Technology is bound for a reversal and is one of the best places for your money in 2018.

When arranging a target asset allocation, investors may find it useful to consider a range of sectors where economic growth may likely be on the rebound. While the future can never be predicted, a likely source of economic growth in years to come will be the sizzling technology sector which has most likely hit rock bottom. Experts see this sector as due for a turnaround in 2018. Do you agree?

The lesson here is to ask, not advise. The language in the second statement is conditional rather than absolute, i.e. “may find”, “can never be predicted”, “most likely.” These words are soothing to the compliance officer’s ears!

Hedging strategies shield investors from dips in the market.

Hedging strategies are a form of risk management put in place when an investor wishes to obtain a way to protect the portfolio from dips in the market.

What makes the second example of copy easier on the compliance officer is the higher truthfulness of the second statement. While statement #1 is true is some cases, it’s not always what ends up happening. Compliance officers love it when you explain the strategy and the goal rather than making blanket statements about outcomes that may or may not apply in all situations.

Here are some tools that I myself have compiled to assist in the process of putting together financial advisor blogs.

One final caveat on hiring financial copywriters. Before you hire one, make sure that you get straight what kind of financial advisor blog content you’d like produced. Some copywriters just recycle canned content that has already been used elsewhere for other clients. You don’t want to be left holding the bag when it comes to plagiarism. Be sure to search on a few phrases by inputting them directly in Google just to make sure that what you get hasn’t been published elsewhere. Or, you can consult with one of the free plagiarism check services available through sites such as Grammarly.

#4 Include Graphics

As someone who produces digital copy for a living, it’s clear to me that the best received content is visual. I don’t mean graphs and charts, I mean imagery that conveys the message you’re trying to make. For example, if you’re talking about how a particular rebalancing technique works well for pension funds, include a picture of pension fund employees sitting around a conference table looking happy instead of a boring old graph of historical performance.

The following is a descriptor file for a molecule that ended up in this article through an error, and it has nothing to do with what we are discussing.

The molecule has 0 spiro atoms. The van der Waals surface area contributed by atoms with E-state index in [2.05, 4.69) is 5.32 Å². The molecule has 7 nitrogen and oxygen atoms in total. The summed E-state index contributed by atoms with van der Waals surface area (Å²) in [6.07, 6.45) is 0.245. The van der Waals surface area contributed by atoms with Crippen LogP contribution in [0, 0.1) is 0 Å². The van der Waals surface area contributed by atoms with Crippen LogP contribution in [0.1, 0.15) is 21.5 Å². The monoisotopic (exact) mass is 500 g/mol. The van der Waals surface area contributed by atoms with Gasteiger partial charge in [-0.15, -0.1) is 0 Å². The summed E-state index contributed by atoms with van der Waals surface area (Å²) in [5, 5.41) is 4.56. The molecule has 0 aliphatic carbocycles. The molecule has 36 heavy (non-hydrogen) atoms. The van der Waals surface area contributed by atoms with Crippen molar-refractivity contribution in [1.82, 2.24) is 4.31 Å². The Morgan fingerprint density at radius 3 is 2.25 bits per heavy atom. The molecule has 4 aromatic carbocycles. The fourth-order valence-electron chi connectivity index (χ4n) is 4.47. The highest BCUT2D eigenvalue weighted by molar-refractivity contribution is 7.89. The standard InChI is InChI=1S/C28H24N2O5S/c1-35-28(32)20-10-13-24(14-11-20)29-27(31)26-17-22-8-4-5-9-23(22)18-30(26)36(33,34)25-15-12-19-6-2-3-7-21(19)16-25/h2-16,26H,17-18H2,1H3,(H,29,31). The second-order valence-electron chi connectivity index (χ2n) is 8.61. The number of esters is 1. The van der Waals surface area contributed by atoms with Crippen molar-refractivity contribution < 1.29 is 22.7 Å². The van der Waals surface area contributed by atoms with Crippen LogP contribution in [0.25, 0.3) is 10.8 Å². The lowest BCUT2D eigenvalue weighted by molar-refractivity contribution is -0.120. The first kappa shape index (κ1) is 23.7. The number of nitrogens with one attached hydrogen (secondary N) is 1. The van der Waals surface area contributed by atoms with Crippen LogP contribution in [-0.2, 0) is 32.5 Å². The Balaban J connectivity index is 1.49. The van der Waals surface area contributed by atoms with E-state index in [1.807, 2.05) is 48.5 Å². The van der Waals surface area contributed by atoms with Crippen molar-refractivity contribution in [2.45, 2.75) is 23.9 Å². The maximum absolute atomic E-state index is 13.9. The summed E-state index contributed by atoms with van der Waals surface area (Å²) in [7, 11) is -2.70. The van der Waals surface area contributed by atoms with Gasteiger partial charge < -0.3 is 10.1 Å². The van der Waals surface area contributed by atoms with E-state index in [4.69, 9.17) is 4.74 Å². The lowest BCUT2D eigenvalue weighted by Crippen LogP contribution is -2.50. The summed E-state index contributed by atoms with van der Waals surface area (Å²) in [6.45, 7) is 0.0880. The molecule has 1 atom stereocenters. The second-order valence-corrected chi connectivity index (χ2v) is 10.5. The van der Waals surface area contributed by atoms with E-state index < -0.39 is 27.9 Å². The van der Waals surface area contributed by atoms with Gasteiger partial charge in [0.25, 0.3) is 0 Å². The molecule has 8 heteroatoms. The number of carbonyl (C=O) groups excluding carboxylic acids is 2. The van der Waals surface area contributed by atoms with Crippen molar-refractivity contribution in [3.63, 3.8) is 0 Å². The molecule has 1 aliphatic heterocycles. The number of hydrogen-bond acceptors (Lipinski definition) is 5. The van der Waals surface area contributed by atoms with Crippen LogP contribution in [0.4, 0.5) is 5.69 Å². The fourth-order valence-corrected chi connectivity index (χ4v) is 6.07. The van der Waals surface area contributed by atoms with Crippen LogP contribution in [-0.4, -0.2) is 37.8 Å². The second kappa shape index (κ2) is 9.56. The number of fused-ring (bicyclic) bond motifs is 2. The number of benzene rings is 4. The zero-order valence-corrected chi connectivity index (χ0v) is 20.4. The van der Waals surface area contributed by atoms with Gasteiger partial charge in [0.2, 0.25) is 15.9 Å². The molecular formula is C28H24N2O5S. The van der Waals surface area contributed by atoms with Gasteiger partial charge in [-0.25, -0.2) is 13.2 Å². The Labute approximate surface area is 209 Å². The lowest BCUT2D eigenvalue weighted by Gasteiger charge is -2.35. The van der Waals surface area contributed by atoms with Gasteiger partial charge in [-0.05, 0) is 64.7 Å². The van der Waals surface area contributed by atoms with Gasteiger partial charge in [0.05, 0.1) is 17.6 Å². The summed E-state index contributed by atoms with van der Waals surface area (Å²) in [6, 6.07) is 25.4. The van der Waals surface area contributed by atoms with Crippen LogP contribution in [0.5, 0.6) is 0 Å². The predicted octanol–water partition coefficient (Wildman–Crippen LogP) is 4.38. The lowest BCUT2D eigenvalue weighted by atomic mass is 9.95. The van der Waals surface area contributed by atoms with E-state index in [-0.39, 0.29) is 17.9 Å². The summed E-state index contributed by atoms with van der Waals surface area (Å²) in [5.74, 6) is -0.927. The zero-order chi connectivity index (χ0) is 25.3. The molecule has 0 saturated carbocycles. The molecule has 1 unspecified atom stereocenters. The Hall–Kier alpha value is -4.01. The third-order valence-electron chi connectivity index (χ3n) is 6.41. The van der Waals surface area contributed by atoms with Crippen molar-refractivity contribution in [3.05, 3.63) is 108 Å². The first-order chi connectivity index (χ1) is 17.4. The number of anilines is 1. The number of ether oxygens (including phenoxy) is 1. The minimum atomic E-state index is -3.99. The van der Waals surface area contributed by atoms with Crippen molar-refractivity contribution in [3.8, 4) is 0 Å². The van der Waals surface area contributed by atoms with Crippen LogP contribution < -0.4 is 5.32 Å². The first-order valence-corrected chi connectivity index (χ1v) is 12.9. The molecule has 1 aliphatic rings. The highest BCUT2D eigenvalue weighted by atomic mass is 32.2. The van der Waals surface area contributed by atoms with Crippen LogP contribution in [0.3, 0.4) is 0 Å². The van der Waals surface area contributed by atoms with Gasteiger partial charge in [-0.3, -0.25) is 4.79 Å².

You know the saying that a picture is worth a thousand words. Spice up your piece with stock photos or designed images that convey your point creatively. Compliance won’t have anything to say about it and your audience will like the article better.

By the way, for those of you who are looking to penetrate a local market, including keyword-rich labelled graphics is a great way to juice up your SEO. So are Infographics. Google loves these!

Where can you find these images? Check out stock photo websites such as Pexels or  Shutterstock. For custom designed images, you can hire resources inexpensively through freelancer sites such as Fiverr.

#5 Distribute Like Crazy

Getting your content in front of a targeted audience is a great way to get views on the article without having to go to town on the content. Don’t get me wrong; I’m not saying that there is ever a good reason for weak content. I’m saying that a well targeted message put in front of the right group will go far just because you’re speaking to the right people.

If you’re a compliance officer, which article do you review first (and possibly be a tiny bit more lenient towards). One, a financial advisor blog that went on a rep’s blog and got 50 views, no comments, no leads, and net-net did not earn money for the firm? Or scenario #2, let’s say that article got picked up by CNBC and featured as syndicated content, gaining attention for both the rep and the firm, got backlinked to by several websites, earned over 1,000 views and led to several new prospects getting in touch with the rep? These #2 articles make the compliance officer look great and would motivate them to put your order first the next time around.

Bonus tip: Don’t Forget LinkedIn Messaging!

LinkedIn has recently revised its platform to enable instant messaging to your contacts. This is not something to be taken lightly. Many people will engage over instant messaging just because they are online whereas if you sent an email they would never respond. As long as you are messaging one person at a time, this doesn’t count as “advertising.”  Many compliance departments will track this activity but do not require pre-approval. This is a great way to communicate freely over social media and get attention from prospects that might be in your network. Scour your contact list and see who might be a potential prospect or center of influence and then ping them.

So as you can see, there’s a rhyme and reason to getting your blog through financial advisor compliance.

Thanks for reading!

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Sources: Mortgages. (n.d.) Quora. Retrieved from Accessed July 25, 2017.